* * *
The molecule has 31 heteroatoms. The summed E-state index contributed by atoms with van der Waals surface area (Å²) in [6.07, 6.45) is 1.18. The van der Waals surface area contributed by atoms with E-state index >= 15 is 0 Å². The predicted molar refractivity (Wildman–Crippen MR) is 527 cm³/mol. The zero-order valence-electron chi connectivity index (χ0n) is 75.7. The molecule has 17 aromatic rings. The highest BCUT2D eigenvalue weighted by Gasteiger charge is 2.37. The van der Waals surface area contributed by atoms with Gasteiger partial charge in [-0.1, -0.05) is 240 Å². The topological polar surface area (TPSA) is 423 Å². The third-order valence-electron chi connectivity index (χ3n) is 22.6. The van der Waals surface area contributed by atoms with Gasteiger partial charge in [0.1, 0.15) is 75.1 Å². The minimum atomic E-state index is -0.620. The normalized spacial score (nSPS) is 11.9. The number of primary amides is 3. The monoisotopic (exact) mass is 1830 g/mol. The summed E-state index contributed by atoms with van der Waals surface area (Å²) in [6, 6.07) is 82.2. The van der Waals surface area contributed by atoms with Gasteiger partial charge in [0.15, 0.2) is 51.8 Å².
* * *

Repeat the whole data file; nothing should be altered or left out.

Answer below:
The molecule has 31 heteroatoms. The summed E-state index contributed by atoms with van der Waals surface area (Å²) in [6.07, 6.45) is 1.18. The van der Waals surface area contributed by atoms with E-state index >= 15 is 0 Å². The predicted molar refractivity (Wildman–Crippen MR) is 527 cm³/mol. The zero-order valence-electron chi connectivity index (χ0n) is 75.7. The molecule has 17 aromatic rings. The highest BCUT2D eigenvalue weighted by Gasteiger charge is 2.37. The van der Waals surface area contributed by atoms with Gasteiger partial charge in [-0.1, -0.05) is 240 Å². The topological polar surface area (TPSA) is 423 Å². The third-order valence-electron chi connectivity index (χ3n) is 22.6. The van der Waals surface area contributed by atoms with Gasteiger partial charge in [0.1, 0.15) is 75.1 Å². The minimum atomic E-state index is -0.620. The normalized spacial score (nSPS) is 11.9. The number of primary amides is 3. The monoisotopic (exact) mass is 1830 g/mol. The summed E-state index contributed by atoms with van der Waals surface area (Å²) in [6, 6.07) is 82.2. The van der Waals surface area contributed by atoms with Gasteiger partial charge in [0.15, 0.2) is 51.8 Å².